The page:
Review – Pennine Tales by Peter Riley

Pennine Tales by Peter Riley. Calder Valley Poetry. £4.50. ISBN: 978-0-9934973-2-2.

 Peter Riley was really only a name to me until I read this attractively produced booklet from Calder Valley Poetry. Knowing his links to Jeremy Prynne and the “Cambridge School”, I thought he might seem dauntingly experimental. In fact the poems of Pennine Tales are accessible and beautifully written. There are twenty-four, each twelve lines long.

From the start, I loved the polished fluency of the rhythms, with lines slipping seamlessly over line endings except where there’s a precisely calibrated hesitancy or interruption or gathering for emphasis in the flow of the thought.

Such skill is a physical and aesthetic pleasure in itself. It’s also the condition of another kind of seamlessness and ease for which these poems are remarkable. We get a taste of it in the first poem, beginning

Red flicker through the trees. The last minibus
leaves from the station, heading for the tops
full of ghosts, ghosts with notebooks, ancestors
from Halifax: farmers, publicans, clerks, looking
for me, wanting me back in the peace and jubilee
of diurnal normality. But they have caught
the wrong bus and will be delivered into nothing …

There’s something quietly startling about the ghosts. Our imaginations are set flickering between the physical world and a parallel, immaterial one. The subdued tone both muffles and sustains the shock, making it linger rather than being dissipated in the moment of impact. The touch is beautifully light, except in the jingling of “jubilee” and “normality”. The slipping between material and immaterial worlds is made easier by the way the physical world seems not quite substantial, with the bus dematerialised to a glimpsed “red flicker through the trees”. There’s a gravity and weight under the lightness, though, and a constant movement of half-caught suggestions under the surface of the writing. This includes the way the world of myth is made to shadow the “real” one, so that at the end of this first poem a Homeric or Dantean “dark river” draws “the last minibus” into its imaginative orbit. In fact everything in the poem seems volatile and shifting. “But they have caught / the wrong bus” sounds at once sombre and comic. “And will be delivered into nothing” is similarly equivocal. “Delivered” is surprising because the sense of release it brings abruptly reverses the movement into sombre reflection, but the word itself is a little well of meanings and associations sending out ripples of thought, and the whole phrase shimmers with ambiguity.

So the qualification to calling these poems accessible is to say that they’re never quite graspable. They lead you on and in as much by their elusiveness as by their inviting approachability, and it’s the combination of the two that gives them their richness.

This first poem’s movement between the actual and the phantasmal is one example of what Roy Fisher, quoted on the back sleeve, calls Riley’s “mediating between inner and outer experience in a way that makes for free passage to and fro”. The movement is often associated with an elegiac feeling. Riley’s reflections often touch on death. Physical settings by owl-haunted, wooded hillsides or exposed moorland roads at night, in the wind or under the stars, and the recurrent situation of waiting for a bus, naturally suggest metaphors of transience and the end of life. The landscape of abandoned chapels and demolished mills gives this a historical dimension. All the poems are set in the Upper Calder Valley, and the sense of rootedness in a particular small area is very strong. However, the movement between inner and outer experiences creates its own spaciousness. Drawn into the poet’s mind, we find a fluid palimpsest of perceptions and relations, involving vast vistas of space and time. The marginal place he stands in becomes the centre of the world or the solar system, because the centre is wherever you look out from, and he brings to this centre a long life of wide-ranging experience in other places and fields of knowledge:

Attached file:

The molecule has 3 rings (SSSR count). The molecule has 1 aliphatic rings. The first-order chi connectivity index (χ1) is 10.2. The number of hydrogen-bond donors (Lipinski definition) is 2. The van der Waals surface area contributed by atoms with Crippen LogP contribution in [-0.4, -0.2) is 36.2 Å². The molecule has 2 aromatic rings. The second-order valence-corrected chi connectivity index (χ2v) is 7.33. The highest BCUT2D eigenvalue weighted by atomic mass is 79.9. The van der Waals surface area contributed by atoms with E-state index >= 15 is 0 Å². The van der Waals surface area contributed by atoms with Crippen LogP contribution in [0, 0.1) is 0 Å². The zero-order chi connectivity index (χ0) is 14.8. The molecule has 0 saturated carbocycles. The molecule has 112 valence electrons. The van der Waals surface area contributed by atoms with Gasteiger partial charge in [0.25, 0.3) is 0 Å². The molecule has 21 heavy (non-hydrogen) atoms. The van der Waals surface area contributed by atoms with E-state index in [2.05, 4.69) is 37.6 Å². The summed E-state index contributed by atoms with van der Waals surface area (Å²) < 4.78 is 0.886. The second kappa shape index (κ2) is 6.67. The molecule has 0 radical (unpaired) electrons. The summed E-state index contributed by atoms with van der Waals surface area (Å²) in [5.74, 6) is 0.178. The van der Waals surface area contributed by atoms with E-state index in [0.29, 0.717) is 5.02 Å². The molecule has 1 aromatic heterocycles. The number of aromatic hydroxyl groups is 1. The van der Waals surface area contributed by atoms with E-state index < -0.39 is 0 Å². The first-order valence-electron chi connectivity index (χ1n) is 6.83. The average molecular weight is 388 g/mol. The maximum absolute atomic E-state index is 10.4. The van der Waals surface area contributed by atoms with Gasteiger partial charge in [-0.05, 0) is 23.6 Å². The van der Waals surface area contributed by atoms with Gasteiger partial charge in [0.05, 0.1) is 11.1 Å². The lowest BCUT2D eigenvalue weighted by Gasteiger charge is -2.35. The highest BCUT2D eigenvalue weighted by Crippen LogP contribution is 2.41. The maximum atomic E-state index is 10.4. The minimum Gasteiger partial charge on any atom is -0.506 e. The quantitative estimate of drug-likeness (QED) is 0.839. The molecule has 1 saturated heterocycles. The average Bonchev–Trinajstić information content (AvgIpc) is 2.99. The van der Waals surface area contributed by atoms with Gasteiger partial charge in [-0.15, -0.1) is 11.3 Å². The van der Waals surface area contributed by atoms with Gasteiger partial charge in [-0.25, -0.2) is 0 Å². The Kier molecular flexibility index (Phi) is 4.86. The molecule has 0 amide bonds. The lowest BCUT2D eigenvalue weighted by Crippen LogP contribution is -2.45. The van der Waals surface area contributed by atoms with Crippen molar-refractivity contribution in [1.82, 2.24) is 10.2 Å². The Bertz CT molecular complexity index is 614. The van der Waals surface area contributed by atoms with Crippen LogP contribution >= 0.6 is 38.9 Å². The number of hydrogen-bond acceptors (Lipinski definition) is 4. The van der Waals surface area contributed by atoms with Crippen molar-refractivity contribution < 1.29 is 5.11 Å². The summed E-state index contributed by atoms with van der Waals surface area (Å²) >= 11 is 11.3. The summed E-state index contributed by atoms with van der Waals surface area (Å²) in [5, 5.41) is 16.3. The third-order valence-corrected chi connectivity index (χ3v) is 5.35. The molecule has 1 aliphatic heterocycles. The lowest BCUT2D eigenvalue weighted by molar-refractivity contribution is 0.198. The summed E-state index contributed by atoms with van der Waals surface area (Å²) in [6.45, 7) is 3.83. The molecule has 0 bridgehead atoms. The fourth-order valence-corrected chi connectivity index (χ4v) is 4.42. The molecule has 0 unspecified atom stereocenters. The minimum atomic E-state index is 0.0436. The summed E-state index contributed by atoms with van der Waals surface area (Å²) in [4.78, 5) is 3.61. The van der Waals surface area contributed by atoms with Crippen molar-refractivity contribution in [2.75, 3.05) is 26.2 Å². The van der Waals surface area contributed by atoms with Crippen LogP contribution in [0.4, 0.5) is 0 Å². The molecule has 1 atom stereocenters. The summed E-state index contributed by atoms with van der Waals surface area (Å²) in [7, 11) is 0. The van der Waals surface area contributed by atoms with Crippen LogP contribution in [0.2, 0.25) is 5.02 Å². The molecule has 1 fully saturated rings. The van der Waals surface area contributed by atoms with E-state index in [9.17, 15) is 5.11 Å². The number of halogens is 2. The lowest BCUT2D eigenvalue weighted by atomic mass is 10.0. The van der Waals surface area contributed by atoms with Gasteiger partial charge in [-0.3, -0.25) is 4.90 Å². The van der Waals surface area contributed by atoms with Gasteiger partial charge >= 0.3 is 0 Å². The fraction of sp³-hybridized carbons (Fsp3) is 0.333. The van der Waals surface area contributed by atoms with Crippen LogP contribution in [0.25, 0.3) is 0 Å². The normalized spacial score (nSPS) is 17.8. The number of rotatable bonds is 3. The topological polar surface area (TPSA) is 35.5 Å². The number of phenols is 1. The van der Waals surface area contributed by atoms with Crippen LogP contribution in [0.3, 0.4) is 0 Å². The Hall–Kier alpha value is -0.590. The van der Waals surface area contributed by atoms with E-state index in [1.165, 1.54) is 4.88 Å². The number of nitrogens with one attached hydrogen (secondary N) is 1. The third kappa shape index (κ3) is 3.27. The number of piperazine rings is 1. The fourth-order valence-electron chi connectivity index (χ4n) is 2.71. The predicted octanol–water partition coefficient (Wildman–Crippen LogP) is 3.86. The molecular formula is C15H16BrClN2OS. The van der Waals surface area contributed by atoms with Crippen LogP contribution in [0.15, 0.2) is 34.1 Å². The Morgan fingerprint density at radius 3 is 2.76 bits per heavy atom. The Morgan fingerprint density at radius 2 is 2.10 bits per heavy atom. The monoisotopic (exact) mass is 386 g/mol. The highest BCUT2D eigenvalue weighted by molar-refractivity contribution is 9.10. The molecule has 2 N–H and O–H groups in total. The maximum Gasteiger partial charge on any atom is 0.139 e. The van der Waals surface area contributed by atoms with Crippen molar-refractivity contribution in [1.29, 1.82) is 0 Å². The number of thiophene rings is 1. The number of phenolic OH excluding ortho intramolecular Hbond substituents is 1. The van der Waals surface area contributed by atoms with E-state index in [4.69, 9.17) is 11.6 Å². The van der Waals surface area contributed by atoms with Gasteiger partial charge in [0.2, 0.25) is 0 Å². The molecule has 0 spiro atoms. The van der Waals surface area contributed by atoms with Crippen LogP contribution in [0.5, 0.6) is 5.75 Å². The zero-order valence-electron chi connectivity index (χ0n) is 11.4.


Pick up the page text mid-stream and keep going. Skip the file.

I walk with Wordsworth, and poor Clare,
Shakespeare who repeatedly disappears,
and Hardy, guide and spokesman. Sometimes
hundreds of us walk the tired dark page, water
with stars in it leaking into our boots …

Altogether, I’ve discovered a poet essentially new to me, who’s given me considerable pleasure and a desire to know more of his work. There are, of course, things he doesn’t give, at least in this book. Although various individuals are named, none of them become substantial presences. This reflects a rarefied quality to the writing that did jar for me in one of the several poems that bring in political reflections. The third line of my final quotation is memorable and beautifully poised, but I felt that if the refugees at Calais and the people in the townships were to be invoked at all they should have been presented more solidly:

We are in the length and breadth of a dark nowhere
which encompasses the world. In this vast nowhere
the refugees at Calais cover their heads in dark tents
the township people murmur under iron roofs
contented for the moment, worried for the future
and along the road a lighted vehicle appears in
Old Town where old trust survives and needs us.

I would like to thank David Cooke and Anthony Costello, the editors of The High Window, for permission to repost this review. You can link to The High Window site with its many poems, articles and reviews by clicking here.


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